It’s 3 in the afternoon. The coliseum is surrounded by throngs of people who wanted to get in but didn’t. The rest of the city is jam packed: it’s the weekend and its summer. There’s no way of getting in any more and there’s no way of getting out, at least not easily or quickly. A bit like a prison in fact! Bring on those lions!

You’ve just handed out half the bread, and it’s time for a breather. You lean against the wall above the tunnel going between the dungeon below and the central arena. You peer down and note that there are 4 large doors opening into this tunnel at ground level, that you never saw before, since they were always shut – the doors stuck in their frames simply blended into the dirty dusty coliseum wall. One of these doors has just swung wide open, and seemingly wasn’t properly locked. From the way the light falls and stairs you can see just inside the doorway, and from the layout of the stairs and tunnels above it at audience level, this door seems to be a direct thoroughfare between the arena in front of you and the audience around you which you of course are part of.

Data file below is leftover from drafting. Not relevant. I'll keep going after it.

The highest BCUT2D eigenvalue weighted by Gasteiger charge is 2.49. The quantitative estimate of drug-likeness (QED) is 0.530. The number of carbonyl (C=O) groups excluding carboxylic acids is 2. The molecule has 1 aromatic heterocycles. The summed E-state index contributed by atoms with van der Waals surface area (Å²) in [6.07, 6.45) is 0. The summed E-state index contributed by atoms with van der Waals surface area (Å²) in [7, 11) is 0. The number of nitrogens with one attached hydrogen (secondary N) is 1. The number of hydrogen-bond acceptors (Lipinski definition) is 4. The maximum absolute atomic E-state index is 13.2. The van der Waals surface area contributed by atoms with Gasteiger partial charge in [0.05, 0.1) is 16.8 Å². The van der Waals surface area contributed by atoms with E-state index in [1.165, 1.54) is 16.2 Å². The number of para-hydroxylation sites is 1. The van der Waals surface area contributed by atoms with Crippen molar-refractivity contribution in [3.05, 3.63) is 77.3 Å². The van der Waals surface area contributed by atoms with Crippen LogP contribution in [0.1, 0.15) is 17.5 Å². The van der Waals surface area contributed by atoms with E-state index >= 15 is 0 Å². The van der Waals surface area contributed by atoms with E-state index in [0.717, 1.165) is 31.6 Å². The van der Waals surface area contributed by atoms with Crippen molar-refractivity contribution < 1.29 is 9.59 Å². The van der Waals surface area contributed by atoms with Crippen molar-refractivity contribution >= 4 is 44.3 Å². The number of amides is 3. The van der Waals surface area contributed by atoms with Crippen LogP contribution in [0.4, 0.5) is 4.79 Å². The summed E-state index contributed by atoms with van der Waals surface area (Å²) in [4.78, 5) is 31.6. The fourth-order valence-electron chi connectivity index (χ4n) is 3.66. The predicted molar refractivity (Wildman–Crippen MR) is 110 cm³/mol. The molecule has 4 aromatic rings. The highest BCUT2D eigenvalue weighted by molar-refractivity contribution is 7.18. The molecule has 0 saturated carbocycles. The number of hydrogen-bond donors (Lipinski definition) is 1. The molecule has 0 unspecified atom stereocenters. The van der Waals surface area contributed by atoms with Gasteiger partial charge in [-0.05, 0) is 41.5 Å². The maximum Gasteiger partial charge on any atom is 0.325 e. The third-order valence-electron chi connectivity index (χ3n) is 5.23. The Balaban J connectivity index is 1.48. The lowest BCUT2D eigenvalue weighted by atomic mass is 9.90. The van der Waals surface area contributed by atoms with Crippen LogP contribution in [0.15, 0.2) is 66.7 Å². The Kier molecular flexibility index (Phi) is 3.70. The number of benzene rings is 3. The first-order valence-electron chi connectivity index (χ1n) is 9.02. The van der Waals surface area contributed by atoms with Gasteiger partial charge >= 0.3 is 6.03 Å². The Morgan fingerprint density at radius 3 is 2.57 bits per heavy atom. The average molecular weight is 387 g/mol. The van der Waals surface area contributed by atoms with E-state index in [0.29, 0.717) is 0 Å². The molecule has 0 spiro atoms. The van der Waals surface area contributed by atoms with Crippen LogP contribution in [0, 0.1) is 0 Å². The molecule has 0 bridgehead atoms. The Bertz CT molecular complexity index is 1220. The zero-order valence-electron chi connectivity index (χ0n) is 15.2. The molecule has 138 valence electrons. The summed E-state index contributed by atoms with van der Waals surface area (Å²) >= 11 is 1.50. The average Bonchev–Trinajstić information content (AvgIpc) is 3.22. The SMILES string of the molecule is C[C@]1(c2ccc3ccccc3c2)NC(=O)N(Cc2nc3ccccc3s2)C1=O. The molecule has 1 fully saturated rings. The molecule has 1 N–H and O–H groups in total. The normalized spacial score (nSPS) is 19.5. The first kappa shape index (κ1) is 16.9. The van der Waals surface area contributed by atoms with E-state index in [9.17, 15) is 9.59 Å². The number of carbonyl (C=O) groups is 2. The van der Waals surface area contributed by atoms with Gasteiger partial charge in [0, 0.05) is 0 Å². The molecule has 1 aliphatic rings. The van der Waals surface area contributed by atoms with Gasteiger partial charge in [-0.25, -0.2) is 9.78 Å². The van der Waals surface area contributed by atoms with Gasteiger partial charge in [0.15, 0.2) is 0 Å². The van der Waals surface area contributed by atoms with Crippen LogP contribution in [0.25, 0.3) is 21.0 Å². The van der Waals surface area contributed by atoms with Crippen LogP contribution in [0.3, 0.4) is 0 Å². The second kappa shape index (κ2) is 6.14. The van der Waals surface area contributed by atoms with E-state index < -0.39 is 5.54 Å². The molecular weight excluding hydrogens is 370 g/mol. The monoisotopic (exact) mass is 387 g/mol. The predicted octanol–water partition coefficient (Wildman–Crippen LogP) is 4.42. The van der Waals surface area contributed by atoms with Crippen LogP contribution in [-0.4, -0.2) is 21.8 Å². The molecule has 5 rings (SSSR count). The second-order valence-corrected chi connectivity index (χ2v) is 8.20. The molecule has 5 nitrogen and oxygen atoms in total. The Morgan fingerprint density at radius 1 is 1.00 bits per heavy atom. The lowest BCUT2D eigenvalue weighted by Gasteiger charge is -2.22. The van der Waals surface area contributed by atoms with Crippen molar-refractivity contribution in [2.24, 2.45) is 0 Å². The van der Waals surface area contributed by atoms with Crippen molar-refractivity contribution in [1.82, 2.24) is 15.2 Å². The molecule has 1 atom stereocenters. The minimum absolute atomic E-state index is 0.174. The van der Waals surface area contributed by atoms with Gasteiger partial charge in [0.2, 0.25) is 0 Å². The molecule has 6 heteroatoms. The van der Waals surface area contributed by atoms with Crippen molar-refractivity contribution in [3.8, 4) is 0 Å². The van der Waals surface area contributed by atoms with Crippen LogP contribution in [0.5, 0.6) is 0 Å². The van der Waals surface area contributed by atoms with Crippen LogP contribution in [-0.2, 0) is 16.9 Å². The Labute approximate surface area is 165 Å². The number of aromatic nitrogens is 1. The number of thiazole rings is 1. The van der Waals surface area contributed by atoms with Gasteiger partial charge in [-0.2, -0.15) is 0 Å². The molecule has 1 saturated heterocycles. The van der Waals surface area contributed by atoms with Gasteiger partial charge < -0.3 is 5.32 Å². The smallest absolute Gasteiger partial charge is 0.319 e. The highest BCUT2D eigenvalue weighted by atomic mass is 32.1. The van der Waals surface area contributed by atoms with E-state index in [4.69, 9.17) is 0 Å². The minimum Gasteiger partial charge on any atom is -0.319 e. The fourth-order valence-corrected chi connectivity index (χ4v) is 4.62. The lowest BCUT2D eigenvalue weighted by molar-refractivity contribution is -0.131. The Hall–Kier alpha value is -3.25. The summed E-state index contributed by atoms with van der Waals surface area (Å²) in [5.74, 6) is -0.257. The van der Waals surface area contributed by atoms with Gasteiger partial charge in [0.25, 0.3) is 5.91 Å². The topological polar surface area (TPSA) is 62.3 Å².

Having just eaten the last morsel of course 1 (just a small course consisting of 2 skinny, starved escaped slaves) all of the lions are looking for the second course. For a lion in a coliseum, a door suddenly being opened is the proverbial Pavlovian bell. All the lions have just noticed the open door, and start walking towards it, slobbering.

Just a tip: your intuition about the door being the door to a direct access to the audience turns out to be correct.

You have a number of options right now, and, yes, in about 10 seconds you are going to have fewer of them.

1)

Alert the audience to the inherent danger, thus initiating a mass panic.

2)

Try to make friends with the lions.